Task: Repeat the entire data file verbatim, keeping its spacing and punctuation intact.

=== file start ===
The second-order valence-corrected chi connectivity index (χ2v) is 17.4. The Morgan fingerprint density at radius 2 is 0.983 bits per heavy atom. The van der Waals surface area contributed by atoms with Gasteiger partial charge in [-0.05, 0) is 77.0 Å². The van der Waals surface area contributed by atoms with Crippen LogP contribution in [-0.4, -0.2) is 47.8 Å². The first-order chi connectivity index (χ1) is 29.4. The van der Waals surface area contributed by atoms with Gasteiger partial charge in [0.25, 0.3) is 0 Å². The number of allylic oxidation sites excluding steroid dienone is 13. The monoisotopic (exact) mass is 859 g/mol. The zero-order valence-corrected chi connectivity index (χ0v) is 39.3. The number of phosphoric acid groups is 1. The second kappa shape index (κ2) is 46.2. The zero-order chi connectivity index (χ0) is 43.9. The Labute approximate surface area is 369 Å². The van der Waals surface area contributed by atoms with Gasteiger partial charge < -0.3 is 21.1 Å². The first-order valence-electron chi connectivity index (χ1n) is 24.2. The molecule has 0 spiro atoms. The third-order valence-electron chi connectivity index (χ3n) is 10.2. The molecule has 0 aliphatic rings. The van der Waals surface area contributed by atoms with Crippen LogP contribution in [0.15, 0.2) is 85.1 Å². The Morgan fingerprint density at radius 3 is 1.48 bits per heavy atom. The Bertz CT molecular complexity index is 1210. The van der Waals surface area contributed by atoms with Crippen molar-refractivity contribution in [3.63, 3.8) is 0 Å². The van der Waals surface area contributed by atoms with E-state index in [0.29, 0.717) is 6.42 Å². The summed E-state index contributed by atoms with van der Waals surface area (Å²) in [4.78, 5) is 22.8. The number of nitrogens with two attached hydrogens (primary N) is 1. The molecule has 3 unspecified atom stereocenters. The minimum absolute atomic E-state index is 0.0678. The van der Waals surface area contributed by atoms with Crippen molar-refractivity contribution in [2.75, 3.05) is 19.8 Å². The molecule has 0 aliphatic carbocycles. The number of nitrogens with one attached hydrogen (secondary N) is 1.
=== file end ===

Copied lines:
The second-order valence-corrected chi connectivity index (χ2v) is 17.4. The Morgan fingerprint density at radius 2 is 0.983 bits per heavy atom. The van der Waals surface area contributed by atoms with Gasteiger partial charge in [-0.05, 0) is 77.0 Å². The van der Waals surface area contributed by atoms with Crippen LogP contribution in [-0.4, -0.2) is 47.8 Å². The first-order chi connectivity index (χ1) is 29.4. The van der Waals surface area contributed by atoms with Gasteiger partial charge in [0.25, 0.3) is 0 Å². The number of allylic oxidation sites excluding steroid dienone is 13. The monoisotopic (exact) mass is 859 g/mol. The zero-order valence-corrected chi connectivity index (χ0v) is 39.3. The number of phosphoric acid groups is 1. The second kappa shape index (κ2) is 46.2. The zero-order chi connectivity index (χ0) is 43.9. The Labute approximate surface area is 369 Å². The van der Waals surface area contributed by atoms with Gasteiger partial charge < -0.3 is 21.1 Å². The first-order valence-electron chi connectivity index (χ1n) is 24.2. The molecule has 0 spiro atoms. The third-order valence-electron chi connectivity index (χ3n) is 10.2. The molecule has 0 aliphatic rings. The van der Waals surface area contributed by atoms with Crippen LogP contribution in [0.15, 0.2) is 85.1 Å². The Morgan fingerprint density at radius 3 is 1.48 bits per heavy atom. The Bertz CT molecular complexity index is 1210. The van der Waals surface area contributed by atoms with Crippen molar-refractivity contribution in [3.63, 3.8) is 0 Å². The van der Waals surface area contributed by atoms with E-state index in [0.29, 0.717) is 6.42 Å². The summed E-state index contributed by atoms with van der Waals surface area (Å²) in [4.78, 5) is 22.8. The number of nitrogens with two attached hydrogens (primary N) is 1. The molecule has 3 unspecified atom stereocenters. The minimum absolute atomic E-state index is 0.0678. The van der Waals surface area contributed by atoms with Crippen molar-refractivity contribution in [2.75, 3.05) is 19.8 Å². The molecule has 0 aliphatic carbocycles. The number of nitrogens with one attached hydrogen (secondary N) is 1.